We covered the importance of why how we speak to students matter in this post, but even more important than that is what students are saying to themselves. If we as educators and parents can teach students how to change their self-talk we will equip them with skills they can use for the rest of their lives. 

Can you imagine if you’d been taught positive self-talk when you were younger? How much thicker would your skin have been to handle the harsh words of others? Would your self-esteem and self-confidence been higher? 

Be careful how you are talking to yourself because you are listening. – Lisa M. Hayes

When we believe and continue to tell ourselves positive and uplifting words, we believe them more than we do when others say them to us. The words are stronger and more powerful when we are saying them to ourselves. 

So now we know why, lets talk about the how. How do we teach kids how to talk to themselves? This sounds a little crazy, but it is actually something many successful people do, its called affirmations. 

You may have heard of affirmations, or maybe you have not. Affirmations are defined as something that is affirmed; a statement that is declared to be true. They really are the power of positive thinking!

Students must be taught how to choose affirmation statements wisely. The most important thing is that the statement needs to be believable. If the student doesn’t believe it, then their mind will fight it and it won’t be as effective. You can, however, choose your wording to say “I am becoming…” something that you aren’t yet.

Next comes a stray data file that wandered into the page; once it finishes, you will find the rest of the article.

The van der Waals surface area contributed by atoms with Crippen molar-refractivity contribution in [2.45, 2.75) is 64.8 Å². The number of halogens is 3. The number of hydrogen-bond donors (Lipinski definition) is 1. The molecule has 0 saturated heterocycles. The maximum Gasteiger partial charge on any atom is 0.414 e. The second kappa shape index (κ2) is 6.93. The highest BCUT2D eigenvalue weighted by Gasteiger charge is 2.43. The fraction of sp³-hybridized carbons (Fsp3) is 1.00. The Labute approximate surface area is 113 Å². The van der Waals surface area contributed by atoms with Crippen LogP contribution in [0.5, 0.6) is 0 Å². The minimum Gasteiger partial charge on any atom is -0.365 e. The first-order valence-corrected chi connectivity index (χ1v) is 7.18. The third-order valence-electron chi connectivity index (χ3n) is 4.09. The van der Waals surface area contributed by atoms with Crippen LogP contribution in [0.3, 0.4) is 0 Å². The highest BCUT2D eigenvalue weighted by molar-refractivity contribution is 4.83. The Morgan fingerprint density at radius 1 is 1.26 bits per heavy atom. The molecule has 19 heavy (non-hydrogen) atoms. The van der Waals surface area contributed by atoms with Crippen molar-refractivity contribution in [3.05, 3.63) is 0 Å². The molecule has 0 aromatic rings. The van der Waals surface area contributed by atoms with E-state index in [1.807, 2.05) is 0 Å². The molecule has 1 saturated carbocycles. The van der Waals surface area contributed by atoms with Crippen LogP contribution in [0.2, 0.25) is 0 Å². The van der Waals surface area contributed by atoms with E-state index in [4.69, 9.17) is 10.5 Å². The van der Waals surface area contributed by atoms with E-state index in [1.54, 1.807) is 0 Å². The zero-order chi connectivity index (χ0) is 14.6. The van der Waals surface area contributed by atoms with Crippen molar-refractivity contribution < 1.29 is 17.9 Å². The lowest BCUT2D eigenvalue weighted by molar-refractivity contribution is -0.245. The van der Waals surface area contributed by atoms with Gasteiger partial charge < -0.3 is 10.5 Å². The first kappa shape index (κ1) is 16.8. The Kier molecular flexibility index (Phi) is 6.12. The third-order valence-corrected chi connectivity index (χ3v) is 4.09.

Here is an example of how important phrasing is when using affirmations: Susie Student isn’t great at taking tests. She creates an affirmation “I am a great test taker!” to help her get better at taking tests. She reads her affirmation aloud before her tests but doesn’t see any improvement in her test scores and continues to be frustrated. Susie Student needs the support to understand that she doesn’t yet believe her affirmation, therefore she needs to revise it so that it is believable for the best results. A simple tweak such as “I am becoming a great test taker!” will be more effective because she believes in the possibility of becoming. By repeating this new affirmation aloud before tests she is affirming that she is becoming a great test taker, and therefore she will become great at test taking.

Affirmations can work for anything and everything. They work best when repeated often. Most experts will tell you to say affirmations first thing in the morning and last thing in the evening for best results. For even better results, read affirmations aloud every day. 

Our actions are inspired by our thoughts. If we can change the way we think, we can begin to change the actions we take. – Evelyn Lim

Have students think about areas they want to improve in. It could be learning math, being able to read, making friends, controlling emotions, trying new things, etc. Try to have students just focus on a few things at a time instead of trying to change everything at once. I suggest having maybe 3-5 at a time to keep it simple for students.

Want sample affirmations for students? You can grab the freebie by clicking here! 

What ideas do you have for incorporating affirmations in your classroom? Share in the comments below.

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